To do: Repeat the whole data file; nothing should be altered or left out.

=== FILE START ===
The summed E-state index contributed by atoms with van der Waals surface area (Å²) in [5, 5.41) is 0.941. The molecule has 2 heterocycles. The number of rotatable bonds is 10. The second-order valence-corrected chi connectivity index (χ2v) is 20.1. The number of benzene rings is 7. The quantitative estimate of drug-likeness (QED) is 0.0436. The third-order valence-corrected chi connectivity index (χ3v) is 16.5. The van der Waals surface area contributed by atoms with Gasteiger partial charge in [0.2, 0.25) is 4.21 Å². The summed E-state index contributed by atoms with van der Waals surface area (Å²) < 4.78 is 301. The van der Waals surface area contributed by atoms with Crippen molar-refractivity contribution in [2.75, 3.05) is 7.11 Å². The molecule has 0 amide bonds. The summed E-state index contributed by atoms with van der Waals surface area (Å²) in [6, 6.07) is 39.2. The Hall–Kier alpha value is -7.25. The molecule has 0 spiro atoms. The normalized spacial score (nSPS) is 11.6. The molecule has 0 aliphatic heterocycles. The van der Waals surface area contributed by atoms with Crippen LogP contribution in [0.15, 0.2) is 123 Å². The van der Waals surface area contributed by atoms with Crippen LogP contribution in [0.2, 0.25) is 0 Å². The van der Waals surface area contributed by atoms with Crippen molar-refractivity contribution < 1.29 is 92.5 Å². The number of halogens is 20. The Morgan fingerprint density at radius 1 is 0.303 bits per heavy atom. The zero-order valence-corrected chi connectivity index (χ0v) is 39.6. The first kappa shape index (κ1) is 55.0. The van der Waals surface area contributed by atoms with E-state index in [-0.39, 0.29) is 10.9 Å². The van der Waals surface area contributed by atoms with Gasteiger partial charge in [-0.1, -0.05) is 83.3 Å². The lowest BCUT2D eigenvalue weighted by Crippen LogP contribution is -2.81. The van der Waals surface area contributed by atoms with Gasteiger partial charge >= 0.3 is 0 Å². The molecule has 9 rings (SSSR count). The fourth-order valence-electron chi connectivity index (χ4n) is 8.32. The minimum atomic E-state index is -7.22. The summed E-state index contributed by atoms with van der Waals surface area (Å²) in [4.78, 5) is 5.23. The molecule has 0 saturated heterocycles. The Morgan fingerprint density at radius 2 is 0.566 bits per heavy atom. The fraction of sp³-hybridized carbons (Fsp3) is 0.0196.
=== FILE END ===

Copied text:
The summed E-state index contributed by atoms with van der Waals surface area (Å²) in [5, 5.41) is 0.941. The molecule has 2 heterocycles. The number of rotatable bonds is 10. The second-order valence-corrected chi connectivity index (χ2v) is 20.1. The number of benzene rings is 7. The quantitative estimate of drug-likeness (QED) is 0.0436. The third-order valence-corrected chi connectivity index (χ3v) is 16.5. The van der Waals surface area contributed by atoms with Gasteiger partial charge in [0.2, 0.25) is 4.21 Å². The summed E-state index contributed by atoms with van der Waals surface area (Å²) < 4.78 is 301. The van der Waals surface area contributed by atoms with Crippen molar-refractivity contribution in [2.75, 3.05) is 7.11 Å². The molecule has 0 amide bonds. The summed E-state index contributed by atoms with van der Waals surface area (Å²) in [6, 6.07) is 39.2. The Hall–Kier alpha value is -7.25. The molecule has 0 spiro atoms. The normalized spacial score (nSPS) is 11.6. The molecule has 0 aliphatic heterocycles. The van der Waals surface area contributed by atoms with Crippen LogP contribution in [0.15, 0.2) is 123 Å². The van der Waals surface area contributed by atoms with Crippen LogP contribution in [0.2, 0.25) is 0 Å². The van der Waals surface area contributed by atoms with Crippen molar-refractivity contribution < 1.29 is 92.5 Å². The number of halogens is 20. The Morgan fingerprint density at radius 1 is 0.303 bits per heavy atom. The zero-order valence-corrected chi connectivity index (χ0v) is 39.6. The first kappa shape index (κ1) is 55.0. The van der Waals surface area contributed by atoms with E-state index in [-0.39, 0.29) is 10.9 Å². The van der Waals surface area contributed by atoms with Gasteiger partial charge in [-0.1, -0.05) is 83.3 Å². The lowest BCUT2D eigenvalue weighted by Crippen LogP contribution is -2.81. The van der Waals surface area contributed by atoms with Gasteiger partial charge >= 0.3 is 0 Å². The molecule has 9 rings (SSSR count). The fourth-order valence-electron chi connectivity index (χ4n) is 8.32. The minimum atomic E-state index is -7.22. The summed E-state index contributed by atoms with van der Waals surface area (Å²) in [4.78, 5) is 5.23. The molecule has 0 saturated heterocycles. The Morgan fingerprint density at radius 2 is 0.566 bits per heavy atom. The fraction of sp³-hybridized carbons (Fsp3) is 0.0196.